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BarneyB

Lure storage?

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    Fox Sport Fishing Standup Trek: I had to add this one in here simply for the unique factor. Travel rods are nothing new, but until this year’s ICAST, I had never seen a stand-up roller guide outfit capable of battling massive makos or huge marlin that could break down into a travel tube. It may seem silly to some, but if you do any offshore fishing, you know how cumbersome outfits like this can be. Traveling with them is a nightmare and 99% are one-piece rods. Pick up four of these bad boys, and you can take your tuna gear along as easily as your fly rod. These bluewater packables sell for $470.

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    It's almost 112 degrees is Las Vegas this week. So why on Earth am I here? Because I will face hurricanes and lightning, blizzards and hellish heat to attend the annual ICAST trade show. This is where all the tackle manufacturers unveil their latest wares for the up-coming year. When I'm on the show floor I drool a lot. I find myself awestruck by the innovation and smart designs coming out these days. I also scratch my head at certain booths, completely boggled by the ridiculousness of what I'm seeing. But it's all here, from lures to accessories, rod and reels, apparel to terminal gear. These are some of the most innovative, unique, and downright bizarre things coming to tackle shops near you.  Let me know what you think. - Joe Cermele

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    Fetha Styx NASCAR Series: Want to show your love for Dale Jr., Jimmie Johnson, Danica Patrick, Jeff Gordon or Mark Martin when you’re tearing up the lake? Now you can with Fetha Styx’s new line of NASCAR rods. That’s right, the wraps match your favorite driver’s colors and feature his or her signature. Is this a gimmick? Actually, no. These are some serious graphite bassin’ sticks that come in a wide range of sizes and powers. Though I’m not a NASCAR fan, the wrap colors are oddly cool looking. But what’s really cool is that $10 from the sale of each rod goes to a charity chosen by the driver who’s rod you purchased. These “hot rods” (sorry) range from $160 to $175.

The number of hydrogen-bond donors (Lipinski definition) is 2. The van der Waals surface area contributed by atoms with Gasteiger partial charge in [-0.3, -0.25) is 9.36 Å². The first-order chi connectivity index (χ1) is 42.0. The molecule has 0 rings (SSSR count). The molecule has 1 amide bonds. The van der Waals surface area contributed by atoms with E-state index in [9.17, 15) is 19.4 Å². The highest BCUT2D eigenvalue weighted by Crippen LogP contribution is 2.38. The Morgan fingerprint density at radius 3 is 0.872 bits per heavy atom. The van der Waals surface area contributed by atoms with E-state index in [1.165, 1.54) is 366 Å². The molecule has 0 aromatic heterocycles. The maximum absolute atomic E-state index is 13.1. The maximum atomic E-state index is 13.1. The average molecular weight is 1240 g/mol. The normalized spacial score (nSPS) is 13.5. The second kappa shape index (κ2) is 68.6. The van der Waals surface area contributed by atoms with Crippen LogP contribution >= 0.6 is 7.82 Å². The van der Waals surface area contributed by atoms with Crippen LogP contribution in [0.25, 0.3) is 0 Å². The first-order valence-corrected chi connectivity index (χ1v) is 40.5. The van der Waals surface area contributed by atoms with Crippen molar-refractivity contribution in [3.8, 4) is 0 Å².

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    VersaLures V-X4 Serpent: Here’s a classic “why didn’t I think of that?” VersaLures V-X4 Serpent can be whatever you want it to be thanks to sections that snap together. Each lure comes with a tail, two heads, and middle piece. With just one lure, you can opt for a 5-inch diver or popper, or lose the mid section and make it a 3-inch bait. Buy two lures and you can mix and match colors, or make even longer models. It’s a cool idea and they seem pretty well made. The middle pieces even have slots for two little glow sticks. The Serpent sells for $12.

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    Fishouflage Quarter-Zip Performance Top: Look again. That’s not Realtree. It’s 3-D Fishouflage of crappie in the brush on this company’s new quarter-zip Performance Top ($90). “Walleyeflage,” “Bassouflage” and “Muskyflage” are also available. So will this stuff hide you from the fish? According to the company’s catalog, it will not, but “it will create a new and distinct look for fishermen everywhere that they will be proud to display both on and off the water.” What say you?

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    Shakespeare E-Z Cast: This was by far one of the most innovative reels I saw on the show floor, and that innovation won’t put a dent in your wallet. The E-Z Cast low-profile baitcaster sells for $40, and I promise whether you’re 10- or 90-years-old, it will make you a master caster. A unique anti-backlash system above the spool (the blue panel) automatically pops up and brakes the spool when the line goes slack. At the booth, I launched a rubber sinker as hard as I could into a wall 5 feet away and ABS popped and locked the spool instantly. Zero backlashes. With the ABS on, there is no reason to even thumb the spool. But as the angler gets more comfortable and is ready to graduate to thumb braking, simply flip the ABS off and you’ve got a regular baitcaster. Aside from the braking features, the E-Z cast was actually a very smooth reel.

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    River2Sea Dahlberg Diver Frog: Created by Mr. “Hunt For Big Fish” himself, Larry Dahlberg, this is one wicked frog. Pull it and it dives, creating a slight bubble trail with its legs. When you pause the retrieve, the legs retract like a real frog. Work it harder and it’ll dive 24 to 30 inches. When it rises back up, it sits with just its eyes breaking the surface. The unique “overhead” diving lip doubles as a weed guard and the “hook up” design lets it skip over weeds with ease. Larry’s TV show is hard to turn away from, as was the video of this bait in action. The explosions were epic and the largemouth weren’t tiny. The Dahlberg Diver Frog sells for $12.